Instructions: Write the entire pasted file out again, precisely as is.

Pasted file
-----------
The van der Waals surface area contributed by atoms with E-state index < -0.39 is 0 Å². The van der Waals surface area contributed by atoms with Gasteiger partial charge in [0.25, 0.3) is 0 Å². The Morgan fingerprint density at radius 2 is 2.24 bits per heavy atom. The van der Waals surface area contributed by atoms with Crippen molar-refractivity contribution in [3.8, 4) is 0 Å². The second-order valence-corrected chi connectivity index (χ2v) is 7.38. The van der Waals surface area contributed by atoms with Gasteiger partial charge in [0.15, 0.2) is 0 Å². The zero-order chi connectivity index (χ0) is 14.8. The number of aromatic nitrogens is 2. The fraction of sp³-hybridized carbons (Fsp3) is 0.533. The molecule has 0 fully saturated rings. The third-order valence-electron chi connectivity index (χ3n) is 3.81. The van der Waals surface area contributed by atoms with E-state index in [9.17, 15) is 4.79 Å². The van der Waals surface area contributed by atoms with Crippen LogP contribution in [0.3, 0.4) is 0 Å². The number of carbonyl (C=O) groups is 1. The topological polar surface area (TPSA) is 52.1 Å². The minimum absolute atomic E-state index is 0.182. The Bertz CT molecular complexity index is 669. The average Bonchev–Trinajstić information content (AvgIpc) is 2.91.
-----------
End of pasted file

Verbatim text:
The van der Waals surface area contributed by atoms with E-state index < -0.39 is 0 Å². The van der Waals surface area contributed by atoms with Gasteiger partial charge in [0.25, 0.3) is 0 Å². The Morgan fingerprint density at radius 2 is 2.24 bits per heavy atom. The van der Waals surface area contributed by atoms with Crippen molar-refractivity contribution in [3.8, 4) is 0 Å². The second-order valence-corrected chi connectivity index (χ2v) is 7.38. The van der Waals surface area contributed by atoms with Gasteiger partial charge in [0.15, 0.2) is 0 Å². The zero-order chi connectivity index (χ0) is 14.8. The number of aromatic nitrogens is 2. The fraction of sp³-hybridized carbons (Fsp3) is 0.533. The molecule has 0 fully saturated rings. The third-order valence-electron chi connectivity index (χ3n) is 3.81. The van der Waals surface area contributed by atoms with E-state index in [9.17, 15) is 4.79 Å². The van der Waals surface area contributed by atoms with Crippen LogP contribution in [0.3, 0.4) is 0 Å². The number of carbonyl (C=O) groups is 1. The topological polar surface area (TPSA) is 52.1 Å². The minimum absolute atomic E-state index is 0.182. The Bertz CT molecular complexity index is 669. The average Bonchev–Trinajstić information content (AvgIpc) is 2.91.